Mondaq Ltd and/or its respective suppliers make no representations about the suitability of the information contained in the documents and related graphics published on this server for any purpose. All such documents and related graphics are provided "as is" without warranty of any kind. Mondaq Ltd and/or its respective suppliers hereby disclaim all warranties and conditions with regard to this information, including all implied warranties and conditions of merchantability, fitness for a particular purpose, title and non-infringement. In no event shall Mondaq Ltd and/or its respective suppliers be liable for any special, indirect or consequential damages or any damages whatsoever resulting from loss of use, data or profits, whether in an action of contract, negligence or other tortious action, arising out of or in connection with the use or performance of information available from this server.

The documents and related graphics published on this server could include technical inaccuracies or typographical errors. Changes are periodically added to the information herein. Mondaq Ltd and/or its respective suppliers may make improvements and/or changes in the product(s) and/or the program(s) described herein at any time.


Mondaq Ltd requires you to register and provide information that personally identifies you, including what sort of information you are interested in, for three primary purposes:

  • To allow you to personalize the Mondaq websites you are visiting.
  • To enable features such as password reminder, newsletter alerts, email a colleague, and linking from Mondaq (and its affiliate sites) to your website.
  • To produce demographic feedback for our information providers who provide information free for your use.

Mondaq (and its affiliate sites) do not sell or provide your details to third parties other than information providers. The reason we provide our information providers with this information is so that they can measure the response their articles are receiving and provide you with information about their products and services.

If you do not want us to provide your name and email address you may opt out by clicking here .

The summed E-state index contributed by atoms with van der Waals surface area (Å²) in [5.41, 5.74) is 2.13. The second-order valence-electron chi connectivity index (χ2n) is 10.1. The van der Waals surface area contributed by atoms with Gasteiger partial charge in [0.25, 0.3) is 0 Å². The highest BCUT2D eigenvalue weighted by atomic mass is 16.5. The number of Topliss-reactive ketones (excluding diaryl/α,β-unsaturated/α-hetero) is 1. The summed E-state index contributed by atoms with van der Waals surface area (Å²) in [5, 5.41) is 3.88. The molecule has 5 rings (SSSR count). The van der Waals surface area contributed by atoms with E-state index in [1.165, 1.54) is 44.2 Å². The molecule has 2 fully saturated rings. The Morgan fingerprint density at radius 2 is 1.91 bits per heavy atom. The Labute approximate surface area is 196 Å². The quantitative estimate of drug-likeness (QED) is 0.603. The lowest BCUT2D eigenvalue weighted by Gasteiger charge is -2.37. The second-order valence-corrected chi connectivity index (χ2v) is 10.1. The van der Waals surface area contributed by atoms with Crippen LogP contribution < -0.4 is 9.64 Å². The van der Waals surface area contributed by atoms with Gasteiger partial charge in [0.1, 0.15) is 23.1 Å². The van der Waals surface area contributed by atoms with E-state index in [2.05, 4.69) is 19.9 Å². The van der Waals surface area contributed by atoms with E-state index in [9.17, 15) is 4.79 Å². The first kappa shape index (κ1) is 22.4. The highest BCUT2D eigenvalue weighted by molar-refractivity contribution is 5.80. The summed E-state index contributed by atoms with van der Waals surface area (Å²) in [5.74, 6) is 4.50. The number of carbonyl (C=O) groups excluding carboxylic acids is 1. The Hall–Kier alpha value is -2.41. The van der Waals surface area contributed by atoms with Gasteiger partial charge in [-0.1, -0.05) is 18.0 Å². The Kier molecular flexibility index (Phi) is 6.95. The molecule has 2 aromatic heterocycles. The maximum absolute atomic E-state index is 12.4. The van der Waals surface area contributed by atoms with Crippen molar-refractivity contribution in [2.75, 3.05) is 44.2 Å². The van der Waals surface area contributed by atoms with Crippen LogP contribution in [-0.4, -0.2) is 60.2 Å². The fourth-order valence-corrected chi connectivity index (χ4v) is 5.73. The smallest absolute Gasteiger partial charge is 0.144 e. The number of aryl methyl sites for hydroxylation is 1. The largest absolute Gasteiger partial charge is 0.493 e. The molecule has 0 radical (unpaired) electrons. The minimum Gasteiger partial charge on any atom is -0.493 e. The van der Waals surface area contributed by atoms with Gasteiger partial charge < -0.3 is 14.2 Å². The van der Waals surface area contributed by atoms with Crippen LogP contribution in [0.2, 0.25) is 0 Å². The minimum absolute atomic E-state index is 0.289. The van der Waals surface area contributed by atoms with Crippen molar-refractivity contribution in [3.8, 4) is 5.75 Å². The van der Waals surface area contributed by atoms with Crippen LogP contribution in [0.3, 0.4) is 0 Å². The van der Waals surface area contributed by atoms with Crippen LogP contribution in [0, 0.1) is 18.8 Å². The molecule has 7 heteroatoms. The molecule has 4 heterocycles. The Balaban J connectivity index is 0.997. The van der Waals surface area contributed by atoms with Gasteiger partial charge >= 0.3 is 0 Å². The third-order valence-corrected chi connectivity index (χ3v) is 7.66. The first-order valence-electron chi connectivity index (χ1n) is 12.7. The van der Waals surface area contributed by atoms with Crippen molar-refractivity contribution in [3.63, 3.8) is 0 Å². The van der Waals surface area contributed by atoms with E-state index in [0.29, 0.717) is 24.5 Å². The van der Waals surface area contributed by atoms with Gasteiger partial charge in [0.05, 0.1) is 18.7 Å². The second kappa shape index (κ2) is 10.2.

If you do not wish to receive any future announcements of products and services offered by Mondaq by clicking here .

Information Collection and Use

We require site users to register with Mondaq (and its affiliate sites) to view the free information on the site. We also collect information from our users at several different points on the websites: this is so that we can customise the sites according to individual usage, provide 'session-aware' functionality, and ensure that content is acquired and developed appropriately. This gives us an overall picture of our user profiles, which in turn shows to our Editorial Contributors the type of person they are reaching by posting articles on Mondaq (and its affiliate sites) – meaning more free content for registered users.

We are only able to provide the material on the Mondaq (and its affiliate sites) site free to site visitors because we can pass on information about the pages that users are viewing and the personal information users provide to us (e.g. email addresses) to reputable contributing firms such as law firms who author those pages. We do not sell or rent information to anyone else other than the authors of those pages, who may change from time to time. Should you wish us not to disclose your details to any of these parties, please tick the box above or tick the box marked "Opt out of Registration Information Disclosure" on the Your Profile page. We and our author organisations may only contact you via email or other means if you allow us to do so. Users can opt out of contact when they register on the site, or send an email to unsubscribe@mondaq.com with “no disclosure” in the subject heading

Mondaq News Alerts

In order to receive Mondaq News Alerts, users have to complete a separate registration form. This is a personalised service where users choose regions and topics of interest and we send it only to those users who have requested it. Users can stop receiving these Alerts by going to the Mondaq News Alerts page and deselecting all interest areas. In the same way users can amend their personal preferences to add or remove subject areas.